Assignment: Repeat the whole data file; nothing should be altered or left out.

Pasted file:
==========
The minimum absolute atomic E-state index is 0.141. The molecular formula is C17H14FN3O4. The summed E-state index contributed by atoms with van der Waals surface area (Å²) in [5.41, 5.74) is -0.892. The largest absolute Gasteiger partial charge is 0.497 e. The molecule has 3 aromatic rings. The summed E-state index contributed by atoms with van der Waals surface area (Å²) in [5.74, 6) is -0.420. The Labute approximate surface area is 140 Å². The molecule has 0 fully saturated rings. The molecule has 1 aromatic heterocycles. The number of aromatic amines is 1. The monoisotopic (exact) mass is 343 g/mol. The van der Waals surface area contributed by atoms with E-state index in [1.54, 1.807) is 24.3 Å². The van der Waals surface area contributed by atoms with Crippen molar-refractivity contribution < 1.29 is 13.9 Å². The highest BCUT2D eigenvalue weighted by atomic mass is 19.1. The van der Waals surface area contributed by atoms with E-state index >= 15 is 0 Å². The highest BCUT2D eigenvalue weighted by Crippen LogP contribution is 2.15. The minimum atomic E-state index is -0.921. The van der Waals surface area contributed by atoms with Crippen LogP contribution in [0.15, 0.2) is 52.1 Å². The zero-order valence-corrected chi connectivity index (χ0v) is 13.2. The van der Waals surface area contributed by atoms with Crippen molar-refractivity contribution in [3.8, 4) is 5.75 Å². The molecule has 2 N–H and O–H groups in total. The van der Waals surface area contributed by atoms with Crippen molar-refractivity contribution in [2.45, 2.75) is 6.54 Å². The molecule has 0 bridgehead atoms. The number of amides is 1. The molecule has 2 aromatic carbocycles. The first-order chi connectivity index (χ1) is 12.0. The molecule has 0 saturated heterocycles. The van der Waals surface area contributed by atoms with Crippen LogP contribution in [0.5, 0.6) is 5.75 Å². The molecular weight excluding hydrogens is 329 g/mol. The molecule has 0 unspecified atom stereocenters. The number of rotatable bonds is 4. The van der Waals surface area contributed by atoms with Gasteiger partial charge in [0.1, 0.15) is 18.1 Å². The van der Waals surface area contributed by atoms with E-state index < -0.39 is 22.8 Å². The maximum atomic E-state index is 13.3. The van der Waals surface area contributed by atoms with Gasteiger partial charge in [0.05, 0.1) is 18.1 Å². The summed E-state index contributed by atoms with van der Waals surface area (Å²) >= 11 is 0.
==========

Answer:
The minimum absolute atomic E-state index is 0.141. The molecular formula is C17H14FN3O4. The summed E-state index contributed by atoms with van der Waals surface area (Å²) in [5.41, 5.74) is -0.892. The largest absolute Gasteiger partial charge is 0.497 e. The molecule has 3 aromatic rings. The summed E-state index contributed by atoms with van der Waals surface area (Å²) in [5.74, 6) is -0.420. The Labute approximate surface area is 140 Å². The molecule has 0 fully saturated rings. The molecule has 1 aromatic heterocycles. The number of aromatic amines is 1. The monoisotopic (exact) mass is 343 g/mol. The van der Waals surface area contributed by atoms with E-state index in [1.54, 1.807) is 24.3 Å². The van der Waals surface area contributed by atoms with Crippen molar-refractivity contribution < 1.29 is 13.9 Å². The highest BCUT2D eigenvalue weighted by atomic mass is 19.1. The van der Waals surface area contributed by atoms with E-state index >= 15 is 0 Å². The highest BCUT2D eigenvalue weighted by Crippen LogP contribution is 2.15. The minimum atomic E-state index is -0.921. The van der Waals surface area contributed by atoms with Crippen LogP contribution in [0.15, 0.2) is 52.1 Å². The zero-order valence-corrected chi connectivity index (χ0v) is 13.2. The van der Waals surface area contributed by atoms with Crippen molar-refractivity contribution in [3.8, 4) is 5.75 Å². The molecule has 2 N–H and O–H groups in total. The van der Waals surface area contributed by atoms with Crippen molar-refractivity contribution in [2.45, 2.75) is 6.54 Å². The molecule has 0 bridgehead atoms. The number of amides is 1. The molecule has 2 aromatic carbocycles. The first-order chi connectivity index (χ1) is 12.0. The molecule has 0 saturated heterocycles. The van der Waals surface area contributed by atoms with Crippen LogP contribution in [0.5, 0.6) is 5.75 Å². The molecular weight excluding hydrogens is 329 g/mol. The molecule has 0 unspecified atom stereocenters. The number of rotatable bonds is 4. The van der Waals surface area contributed by atoms with Gasteiger partial charge in [0.1, 0.15) is 18.1 Å². The van der Waals surface area contributed by atoms with E-state index < -0.39 is 22.8 Å². The maximum atomic E-state index is 13.3. The van der Waals surface area contributed by atoms with Gasteiger partial charge in [0.05, 0.1) is 18.1 Å². The summed E-state index contributed by atoms with van der Waals surface area (Å²) >= 11 is 0.